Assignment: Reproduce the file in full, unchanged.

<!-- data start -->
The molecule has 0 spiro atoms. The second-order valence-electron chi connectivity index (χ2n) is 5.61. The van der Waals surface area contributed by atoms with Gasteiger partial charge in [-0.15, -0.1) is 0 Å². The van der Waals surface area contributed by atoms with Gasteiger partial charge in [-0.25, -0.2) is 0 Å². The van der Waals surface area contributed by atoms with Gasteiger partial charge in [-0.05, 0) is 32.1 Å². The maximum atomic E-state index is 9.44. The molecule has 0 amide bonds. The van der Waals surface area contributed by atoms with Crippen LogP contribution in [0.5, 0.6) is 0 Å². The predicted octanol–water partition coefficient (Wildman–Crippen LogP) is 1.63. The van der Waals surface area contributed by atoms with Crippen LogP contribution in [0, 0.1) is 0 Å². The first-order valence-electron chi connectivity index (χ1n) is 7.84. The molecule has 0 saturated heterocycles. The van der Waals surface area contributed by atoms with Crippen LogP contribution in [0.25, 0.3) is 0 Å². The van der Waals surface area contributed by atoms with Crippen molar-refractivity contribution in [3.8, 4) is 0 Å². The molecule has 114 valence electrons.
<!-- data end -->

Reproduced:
The molecule has 0 spiro atoms. The second-order valence-electron chi connectivity index (χ2n) is 5.61. The van der Waals surface area contributed by atoms with Gasteiger partial charge in [-0.15, -0.1) is 0 Å². The van der Waals surface area contributed by atoms with Gasteiger partial charge in [-0.25, -0.2) is 0 Å². The van der Waals surface area contributed by atoms with Gasteiger partial charge in [-0.05, 0) is 32.1 Å². The maximum atomic E-state index is 9.44. The molecule has 0 amide bonds. The van der Waals surface area contributed by atoms with Crippen LogP contribution in [0.5, 0.6) is 0 Å². The predicted octanol–water partition coefficient (Wildman–Crippen LogP) is 1.63. The van der Waals surface area contributed by atoms with Crippen LogP contribution in [0, 0.1) is 0 Å². The first-order valence-electron chi connectivity index (χ1n) is 7.84. The molecule has 0 saturated heterocycles. The van der Waals surface area contributed by atoms with Crippen LogP contribution in [0.25, 0.3) is 0 Å². The van der Waals surface area contributed by atoms with Crippen molar-refractivity contribution in [3.8, 4) is 0 Å². The molecule has 114 valence electrons.